I guess I may as well have a go at fixing it up. Nothing like a challenge to slow down progress and build character. It's all good practice anyhow I suppose.

MJD

MJD is offline  
Reply With Quote
Old 01-28-2009, 10:33 AM
  #7  
daven
Senior Member
My Feedback: (1)
 
Join Date: Dec 2001
Location: Waseca, MN
Posts: 8,455
Gallery
My Gallery
Models
My Models
Ratings
My Feedback
Default RE: Maybe I'll call it "Warp 7"..

It is not uncommon for Q40 wings to twist over time. Many racers will use the heat gun and slightly overtwist things back into shape.

You may need to retweak them over time, but it does work.
daven is offline  
Reply With Quote
Old 01-28-2009, 10:48 AM
  #8  
Mike Connor
Senior Member
My Feedback: (5)
 
Mike Connor's Avatar
 
Join Date: Jan 2002
Location: Tulsa, OK
Posts: 2,025
Gallery
My Gallery
Models
My Models
Ratings
My Feedback
Default RE: Maybe I'll call it "Warp 7"..

What stood out to me was the blunt trailing edges. You have some work to do if you want straight and fast.
Mike Connor is offline  
Reply With Quote
Old 01-28-2009, 11:37 AM
  #9  
daven
Senior Member
My Feedback: (1)
 
Join Date: Dec 2001
Location: Waseca, MN
Posts: 8,455
Gallery
My Gallery
Models
My Models
Ratings
My Feedback
Default RE: Maybe I'll call it "Warp 7"..

My whiplash had pretty blunt trailing edges also, it was very overbuilt. Stong as an ox, but it was on the heavy side. Bought it on E*bay for under $100 several years ago.
daven is offline  
Reply With Quote
Old 01-28-2009, 11:38 AM
  #10  
MJD
Thread Starter
My Feedback: (1)
 
MJD's Avatar
 
Join Date: May 2003
Location: Orangeville, ON, CANADA
Posts: 8,629
Gallery
My Gallery
Models
My Models
Ratings
My Feedback
Default RE: Maybe I'll call it "Warp 7"..

ORIGINAL: Mike Connor

What stood out to me was the blunt trailing edges. You have some work to do if you want straight and fast.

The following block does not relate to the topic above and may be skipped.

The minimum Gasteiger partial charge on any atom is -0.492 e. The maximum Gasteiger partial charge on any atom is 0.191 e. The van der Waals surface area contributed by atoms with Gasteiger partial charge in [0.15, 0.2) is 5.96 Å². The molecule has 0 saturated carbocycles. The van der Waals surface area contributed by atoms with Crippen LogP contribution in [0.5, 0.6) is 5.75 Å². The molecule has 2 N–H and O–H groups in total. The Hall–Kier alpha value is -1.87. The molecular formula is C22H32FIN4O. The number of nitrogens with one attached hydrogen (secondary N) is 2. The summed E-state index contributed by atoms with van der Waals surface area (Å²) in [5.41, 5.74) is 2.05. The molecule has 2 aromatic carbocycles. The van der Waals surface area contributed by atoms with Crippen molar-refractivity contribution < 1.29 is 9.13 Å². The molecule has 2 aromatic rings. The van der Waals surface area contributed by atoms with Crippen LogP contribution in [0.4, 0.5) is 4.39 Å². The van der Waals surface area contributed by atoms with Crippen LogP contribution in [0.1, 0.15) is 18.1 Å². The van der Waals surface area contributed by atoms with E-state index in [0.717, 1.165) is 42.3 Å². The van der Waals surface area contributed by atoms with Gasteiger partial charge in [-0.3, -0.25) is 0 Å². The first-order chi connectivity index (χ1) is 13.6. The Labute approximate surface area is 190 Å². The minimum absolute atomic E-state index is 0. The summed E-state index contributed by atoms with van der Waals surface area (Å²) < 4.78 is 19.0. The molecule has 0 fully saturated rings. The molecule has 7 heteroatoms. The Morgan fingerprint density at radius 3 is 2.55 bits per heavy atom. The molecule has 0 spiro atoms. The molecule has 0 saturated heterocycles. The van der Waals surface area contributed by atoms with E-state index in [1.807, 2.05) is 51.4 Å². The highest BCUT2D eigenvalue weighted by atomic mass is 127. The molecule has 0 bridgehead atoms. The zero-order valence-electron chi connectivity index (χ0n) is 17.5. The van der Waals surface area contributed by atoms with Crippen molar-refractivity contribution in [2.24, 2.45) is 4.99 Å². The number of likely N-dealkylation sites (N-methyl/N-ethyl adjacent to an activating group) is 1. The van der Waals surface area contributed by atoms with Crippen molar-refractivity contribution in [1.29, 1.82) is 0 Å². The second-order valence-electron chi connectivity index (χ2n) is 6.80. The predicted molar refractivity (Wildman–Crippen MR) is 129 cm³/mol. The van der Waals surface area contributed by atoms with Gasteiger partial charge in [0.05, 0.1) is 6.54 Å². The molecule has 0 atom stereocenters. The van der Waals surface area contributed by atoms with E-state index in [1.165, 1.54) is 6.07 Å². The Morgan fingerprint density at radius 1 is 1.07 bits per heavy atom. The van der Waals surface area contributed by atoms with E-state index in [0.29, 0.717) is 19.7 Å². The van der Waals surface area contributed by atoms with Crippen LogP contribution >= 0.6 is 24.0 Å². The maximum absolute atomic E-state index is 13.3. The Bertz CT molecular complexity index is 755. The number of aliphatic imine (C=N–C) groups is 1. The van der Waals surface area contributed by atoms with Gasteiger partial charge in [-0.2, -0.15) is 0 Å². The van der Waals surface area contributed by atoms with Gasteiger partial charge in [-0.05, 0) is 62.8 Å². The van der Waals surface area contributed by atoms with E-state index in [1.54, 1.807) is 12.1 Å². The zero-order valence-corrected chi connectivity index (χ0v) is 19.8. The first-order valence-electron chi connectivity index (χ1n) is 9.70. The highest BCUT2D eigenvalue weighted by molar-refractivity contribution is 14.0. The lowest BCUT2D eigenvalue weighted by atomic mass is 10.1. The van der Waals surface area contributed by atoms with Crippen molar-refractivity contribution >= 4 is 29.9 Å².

They are blunt , and about 0.1 inch thick. Straightening the TE first is my #1 prioirty, and I would consider extending the surface lines to a sharp TE if that is worth the effort. I can dam one side and build up some material to shape it down fairly easily I suppose. I may mate two pieces of Al bar to match the elevon angle, and mold new bits in that.

Oddly, it has been stored fairly kindly - in a cool basement and sitting on my wing racks. So any distortion is not from external pressure, only time and mild temperature cycling if anything.

I am eyeing two sections of gapless-hinged TE/LE stock I bought years ago - I bet they could be successfully grafted into new elevons and the existing TE and do the job well.

MJD

p.s. the fins are history already, I trotted downstairs after my 3rd tea this morning and hacked them off brutally with a Dremel cutoff wheel. It felt good.. [>:]
MJD is offline  
Reply With Quote

Posting Rules
You may not post new threads
You may not post replies
You may not post attachments
You may not edit your posts

BB code is On
Smilies are On
[IMG] code is On
HTML code is Off


Thread Tools
Search this Thread

Contact Us Archive Advertising Cookie Policy Privacy Statement Terms of Service